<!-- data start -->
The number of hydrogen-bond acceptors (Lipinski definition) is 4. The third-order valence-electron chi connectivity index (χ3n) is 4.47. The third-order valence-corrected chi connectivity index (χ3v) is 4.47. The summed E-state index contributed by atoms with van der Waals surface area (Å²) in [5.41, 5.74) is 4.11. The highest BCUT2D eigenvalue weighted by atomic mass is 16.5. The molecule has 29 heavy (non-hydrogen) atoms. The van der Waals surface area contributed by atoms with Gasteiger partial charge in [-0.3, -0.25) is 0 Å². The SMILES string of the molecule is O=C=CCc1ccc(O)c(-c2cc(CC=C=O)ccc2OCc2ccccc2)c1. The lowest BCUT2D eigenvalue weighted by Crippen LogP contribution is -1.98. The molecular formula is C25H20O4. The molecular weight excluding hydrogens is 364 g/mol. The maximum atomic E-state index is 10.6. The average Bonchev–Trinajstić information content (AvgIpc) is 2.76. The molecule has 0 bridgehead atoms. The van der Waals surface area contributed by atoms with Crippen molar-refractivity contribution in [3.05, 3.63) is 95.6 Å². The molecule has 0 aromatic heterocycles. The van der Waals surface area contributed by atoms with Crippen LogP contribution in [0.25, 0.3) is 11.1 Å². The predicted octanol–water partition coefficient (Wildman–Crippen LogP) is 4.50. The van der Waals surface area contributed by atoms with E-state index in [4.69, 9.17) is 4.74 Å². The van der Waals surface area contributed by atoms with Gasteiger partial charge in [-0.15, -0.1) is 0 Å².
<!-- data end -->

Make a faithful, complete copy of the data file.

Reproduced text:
The number of hydrogen-bond acceptors (Lipinski definition) is 4. The third-order valence-electron chi connectivity index (χ3n) is 4.47. The third-order valence-corrected chi connectivity index (χ3v) is 4.47. The summed E-state index contributed by atoms with van der Waals surface area (Å²) in [5.41, 5.74) is 4.11. The highest BCUT2D eigenvalue weighted by atomic mass is 16.5. The molecule has 29 heavy (non-hydrogen) atoms. The van der Waals surface area contributed by atoms with Gasteiger partial charge in [-0.3, -0.25) is 0 Å². The SMILES string of the molecule is O=C=CCc1ccc(O)c(-c2cc(CC=C=O)ccc2OCc2ccccc2)c1. The lowest BCUT2D eigenvalue weighted by Crippen LogP contribution is -1.98. The molecular formula is C25H20O4. The molecular weight excluding hydrogens is 364 g/mol. The maximum atomic E-state index is 10.6. The average Bonchev–Trinajstić information content (AvgIpc) is 2.76. The molecule has 0 bridgehead atoms. The van der Waals surface area contributed by atoms with Crippen molar-refractivity contribution in [3.05, 3.63) is 95.6 Å². The molecule has 0 aromatic heterocycles. The van der Waals surface area contributed by atoms with Crippen LogP contribution in [0.25, 0.3) is 11.1 Å². The predicted octanol–water partition coefficient (Wildman–Crippen LogP) is 4.50. The van der Waals surface area contributed by atoms with E-state index in [4.69, 9.17) is 4.74 Å². The van der Waals surface area contributed by atoms with Gasteiger partial charge in [-0.15, -0.1) is 0 Å².